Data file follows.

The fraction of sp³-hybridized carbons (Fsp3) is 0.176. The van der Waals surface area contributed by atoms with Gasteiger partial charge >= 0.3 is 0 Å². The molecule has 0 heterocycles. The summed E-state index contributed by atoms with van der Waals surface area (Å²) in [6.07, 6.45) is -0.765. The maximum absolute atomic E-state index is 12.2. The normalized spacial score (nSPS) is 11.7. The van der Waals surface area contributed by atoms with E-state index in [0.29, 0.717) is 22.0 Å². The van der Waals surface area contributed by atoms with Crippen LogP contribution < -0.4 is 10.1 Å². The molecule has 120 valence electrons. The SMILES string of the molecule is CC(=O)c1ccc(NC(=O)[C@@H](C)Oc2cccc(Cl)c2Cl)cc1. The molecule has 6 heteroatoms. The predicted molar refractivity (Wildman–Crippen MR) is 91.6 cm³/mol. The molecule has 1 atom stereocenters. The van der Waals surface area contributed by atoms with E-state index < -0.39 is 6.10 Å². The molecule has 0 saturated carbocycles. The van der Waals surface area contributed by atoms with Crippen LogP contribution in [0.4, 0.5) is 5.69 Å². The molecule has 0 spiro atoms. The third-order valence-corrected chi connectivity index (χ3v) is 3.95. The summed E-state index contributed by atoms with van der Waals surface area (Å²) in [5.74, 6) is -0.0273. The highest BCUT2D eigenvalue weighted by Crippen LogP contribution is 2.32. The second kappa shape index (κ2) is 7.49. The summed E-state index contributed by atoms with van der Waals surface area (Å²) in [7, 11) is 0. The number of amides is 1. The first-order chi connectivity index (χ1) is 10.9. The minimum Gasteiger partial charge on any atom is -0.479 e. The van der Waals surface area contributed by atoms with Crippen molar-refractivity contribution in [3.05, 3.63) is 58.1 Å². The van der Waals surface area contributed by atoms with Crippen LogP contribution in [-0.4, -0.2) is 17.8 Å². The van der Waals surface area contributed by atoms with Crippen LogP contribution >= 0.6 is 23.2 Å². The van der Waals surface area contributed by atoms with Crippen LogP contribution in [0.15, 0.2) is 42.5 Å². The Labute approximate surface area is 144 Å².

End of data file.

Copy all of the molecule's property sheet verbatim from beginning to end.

The fraction of sp³-hybridized carbons (Fsp3) is 0.176. The van der Waals surface area contributed by atoms with Gasteiger partial charge >= 0.3 is 0 Å². The molecule has 0 heterocycles. The summed E-state index contributed by atoms with van der Waals surface area (Å²) in [6.07, 6.45) is -0.765. The maximum absolute atomic E-state index is 12.2. The normalized spacial score (nSPS) is 11.7. The van der Waals surface area contributed by atoms with E-state index in [0.29, 0.717) is 22.0 Å². The van der Waals surface area contributed by atoms with Crippen LogP contribution < -0.4 is 10.1 Å². The molecule has 120 valence electrons. The SMILES string of the molecule is CC(=O)c1ccc(NC(=O)[C@@H](C)Oc2cccc(Cl)c2Cl)cc1. The molecule has 6 heteroatoms. The predicted molar refractivity (Wildman–Crippen MR) is 91.6 cm³/mol. The molecule has 1 atom stereocenters. The van der Waals surface area contributed by atoms with E-state index < -0.39 is 6.10 Å². The molecule has 0 saturated carbocycles. The van der Waals surface area contributed by atoms with Crippen LogP contribution in [0.4, 0.5) is 5.69 Å². The molecule has 0 spiro atoms. The third-order valence-corrected chi connectivity index (χ3v) is 3.95. The summed E-state index contributed by atoms with van der Waals surface area (Å²) in [5.74, 6) is -0.0273. The highest BCUT2D eigenvalue weighted by Crippen LogP contribution is 2.32. The second kappa shape index (κ2) is 7.49. The summed E-state index contributed by atoms with van der Waals surface area (Å²) in [7, 11) is 0. The number of amides is 1. The first-order chi connectivity index (χ1) is 10.9. The minimum Gasteiger partial charge on any atom is -0.479 e. The van der Waals surface area contributed by atoms with Crippen molar-refractivity contribution in [3.05, 3.63) is 58.1 Å². The van der Waals surface area contributed by atoms with Crippen LogP contribution in [-0.4, -0.2) is 17.8 Å². The van der Waals surface area contributed by atoms with Crippen LogP contribution >= 0.6 is 23.2 Å². The van der Waals surface area contributed by atoms with Crippen LogP contribution in [0.15, 0.2) is 42.5 Å². The Labute approximate surface area is 144 Å².